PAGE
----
Yuki’s work has been presented at The Asia Pacific Triennale (2002 and 2015); Auckland Triennale (2009); Sakahàn Quinquennial (2013); Daegu Photo Biennale (2014); Honolulu Biennale (2017) and The Bangkok Art Biennale (2018). Subsequently, Yuki’s work, performances and projects have been presented, among others, at Zendai Museum of Modern Art, Shanghai; Hong Kong Visual Arts Centre; Kaohsiung Museum of Fine Arts, Taiwan; Bozar Centre for Fine Arts, Brussels; Haus der Kulturen der Welt, Berlin; Rautenstrauch-Joest Museum, Cologne; National Museum of Poznan, Poland; Trondheim Kunstmuseum, Norway; Royal Academy of Arts, London; Musée du quai Branly – Jacques Chirac, Paris; Utah Museum of Fine Arts, USA; Orange County Museum of Art, USA; Allen Memorial Museum of Art, USA; Jean-Marie Tjibaou Cultural Centre, New Caledonia; Museum of Contemporary Art Australia, Sydney; 4A Centre for Contemporary Asia Art, Sydney, Campbelltown Arts Centre, Sydney; Art Gallery of New South Wales, Sydney; Ian Potter Museum of Art, Melbourne; Queensland Art Gallery | Gallery of Modern Art, Brisbane; Auckland Art Gallery Toi o Tāmaki; Christchurch Art Gallery Te Puna o Waiwhetū; Artspace; City Gallery Wellington; Te Papa Tongarewa Museum of New Zealand and The National University of Sāmoa.
In 2015, Yuki collaborated as artistic co-director alongside Berlin-based choreographer Jochen Roller on a dance production entitled Them and Us which premiered at Sophiensaele, Berlin and toured across Germany and Switzerland. Jochen and Yuki are currently working on a new major dance production entitled Crosscurrents which premiers in Germany in 2020. The research and development of Crosscurrents is supported by Kulturstiftung des Bundes.
Yuki is currently a research fellow at The National Museums of World Cultures in The Netherlands, a position she has held since 2017. As a culmination of her fellowship, Yuki will present a solo exhibition entitled Going Native commissioned by The National Museums of World Cultures presented at Tropemuseum, Amsterdam in June 2020.
As a curator, Yuki is currently curating the itineric, touring solo exhibition of artist and scholar Katerina Teaiwa, entitled Project Banaba (2017-) commissioned by Carriageworks Sydney. Project Banaba was recently presented at MTG Hawke’s Bay Tai Ahuriri; and will be touring The Oceania Arts Centre, The University of the South Pacific in Suva, Fiji opening in November 2020.
A publication entitled Samoan Queer Lives featuring 14 autobiographical chapters from Fa’afafine and LGBTIQ+ Samoans based in Sāmoa, American Sāmoa, Australia, Aotearoa New Zealand, Hawai’i and Turtle Island, USA, co-edited by Yuki and Dan Taulapapa McMullin published by Little Island Press was officially launched in Apia, Upolu Island, Sāmoa in October 2018 with the support of The New Zealand High Commission.
Selected forthcoming projects include: HERE: Kupe to Cook, Pātaka Art + Museum, 11 August – 23 November 2019, Aotearoa New Zealand; What a genderful world, a touring exhibition of The National Museums of World Cultures, Tropenmuseum, Amsterdam, 10 October 2019 – 23 August 2020; Wereldmuseum, Rotterdam, 24 September 2020 – 31 May 2021; Océan Climat, jointly presented at Musee Maritime de La Rochelle and Muséum d’Histoire Naturelle, La Rochelle, 9 November 2019 – 31 October 2021, France and サ–モアのうた (Sāmoa no uta) A song about Sāmoa, Solo Exhibition, 30 November 2019 – 28 January 2020 (preview Friday 29 November 2019), Milford Galleries, Dunedin, Aotearoa New Zealand.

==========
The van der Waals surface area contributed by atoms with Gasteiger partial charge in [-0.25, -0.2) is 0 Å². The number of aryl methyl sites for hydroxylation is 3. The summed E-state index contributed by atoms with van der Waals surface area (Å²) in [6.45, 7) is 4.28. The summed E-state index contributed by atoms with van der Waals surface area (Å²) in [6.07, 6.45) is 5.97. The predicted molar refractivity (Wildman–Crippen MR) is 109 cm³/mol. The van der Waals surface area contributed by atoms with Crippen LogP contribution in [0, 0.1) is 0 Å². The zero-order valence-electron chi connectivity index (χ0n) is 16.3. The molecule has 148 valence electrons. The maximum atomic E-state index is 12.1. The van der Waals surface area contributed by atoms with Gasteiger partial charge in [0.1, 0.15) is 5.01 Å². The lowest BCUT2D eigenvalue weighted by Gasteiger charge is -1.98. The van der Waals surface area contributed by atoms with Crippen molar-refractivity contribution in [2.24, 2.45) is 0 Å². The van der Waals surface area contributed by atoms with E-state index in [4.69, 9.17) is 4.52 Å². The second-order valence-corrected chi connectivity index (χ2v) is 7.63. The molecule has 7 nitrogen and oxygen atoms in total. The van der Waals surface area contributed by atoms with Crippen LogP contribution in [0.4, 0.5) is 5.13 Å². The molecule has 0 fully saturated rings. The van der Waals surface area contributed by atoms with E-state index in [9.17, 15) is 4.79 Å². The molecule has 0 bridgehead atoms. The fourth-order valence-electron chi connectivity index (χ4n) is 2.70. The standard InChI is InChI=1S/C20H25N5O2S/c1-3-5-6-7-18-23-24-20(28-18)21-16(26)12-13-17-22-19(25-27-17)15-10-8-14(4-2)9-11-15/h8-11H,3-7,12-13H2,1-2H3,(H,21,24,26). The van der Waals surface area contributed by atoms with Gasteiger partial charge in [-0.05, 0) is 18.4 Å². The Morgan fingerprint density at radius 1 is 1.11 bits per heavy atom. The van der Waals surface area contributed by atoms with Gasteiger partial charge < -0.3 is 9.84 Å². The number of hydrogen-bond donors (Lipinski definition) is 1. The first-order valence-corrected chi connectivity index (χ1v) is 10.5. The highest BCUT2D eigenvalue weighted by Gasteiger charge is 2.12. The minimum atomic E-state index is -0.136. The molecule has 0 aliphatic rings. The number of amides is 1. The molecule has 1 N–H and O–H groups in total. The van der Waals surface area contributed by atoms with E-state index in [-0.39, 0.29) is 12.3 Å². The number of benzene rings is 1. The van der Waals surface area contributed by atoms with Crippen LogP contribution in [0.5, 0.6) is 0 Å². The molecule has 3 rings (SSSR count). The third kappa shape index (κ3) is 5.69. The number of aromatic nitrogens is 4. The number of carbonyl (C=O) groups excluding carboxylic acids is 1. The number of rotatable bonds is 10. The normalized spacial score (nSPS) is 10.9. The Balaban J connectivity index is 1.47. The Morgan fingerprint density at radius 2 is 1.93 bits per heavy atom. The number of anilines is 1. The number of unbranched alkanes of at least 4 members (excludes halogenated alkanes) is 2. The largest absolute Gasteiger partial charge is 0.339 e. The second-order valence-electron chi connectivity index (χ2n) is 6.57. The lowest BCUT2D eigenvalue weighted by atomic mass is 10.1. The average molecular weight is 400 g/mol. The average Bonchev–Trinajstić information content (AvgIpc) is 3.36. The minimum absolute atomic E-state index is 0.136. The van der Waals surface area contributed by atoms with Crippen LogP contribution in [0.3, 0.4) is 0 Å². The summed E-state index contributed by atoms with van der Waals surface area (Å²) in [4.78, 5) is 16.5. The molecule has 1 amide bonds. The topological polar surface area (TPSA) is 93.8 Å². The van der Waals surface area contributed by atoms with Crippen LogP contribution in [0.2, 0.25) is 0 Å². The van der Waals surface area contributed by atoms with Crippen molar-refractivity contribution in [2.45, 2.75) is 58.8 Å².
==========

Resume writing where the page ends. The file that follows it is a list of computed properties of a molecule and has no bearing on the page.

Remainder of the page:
Yuki is represented by Milford Galleries Dunedin, Aotearoa New Zealand. Visit Yuki’s website here
Natalie King is a curator, editor and arts leader with more than two decades’ experience in international contemporary art realising projects in India, Indonesia, Japan, Bangladesh, Korea, Singapore, Taiwan, Italy, Thailand and Vietnam. She is an Enterprise Professorial Fellow, Victorian College of the Arts, University of Melbourne. Currently, she is working towards curation of an exhibition at the Tokyo Museum of Photography as part of the 2020 Tokyo Cultural Olympiad. She is a member of the Metro Tunnel Arts Advisory Panel overseeing the legacy public artworks for the City of Melbourne.
In 2017, she was Curator of Tracey Moffatt: My Horizon, Australian Pavilion at the 57th International Art Exhibition – La Biennale di Venezia, accompanied by a publication that she edited with Thames & Hudson. Natalie has curated exhibitions for the National Gallery of Indonesia, Jakarta; Singapore Art Museum; the National Museum of Art, Osaka; Tokyo Metropolitan Museum of Photography; Tjibaou Cultural Centre, New Caledonia; Adam Art Gallery, Wellington and the Museum of Contemporary Art, Sydney, amongst others.
She has conducted in-depth interviews with Ai Wei Wei, Pussy Riot, Candice Breitz, Joseph Kosuth, Destiny Deacon, Massimiliano Gioni, Carolyn Christov-Bakargiev, Pipilotti Rist, Hiroshi Sugimoto, Vincent Namatjira, Tracey Moffatt, Entang Wiharso, Sally Smart, Bill Henson, Jitish Kallat, Hou Hanru and Cai Guo-Qiang.
She is widely published in arts media including Flash Art International, Art and Australia and ABC television. She has contributed to publications by Phaidon, Thames & Hudson and Routledge. Natalie is a Series Editor with Thames & Hudson for Mini Monograph books. She is President of the Australian chapter of the International Association of Art Critics, Paris and a member of CIMAM International Committee for Museums and Collections of Modern Art. In 2018 she was a finalist in the AFR 100 Women of Influence.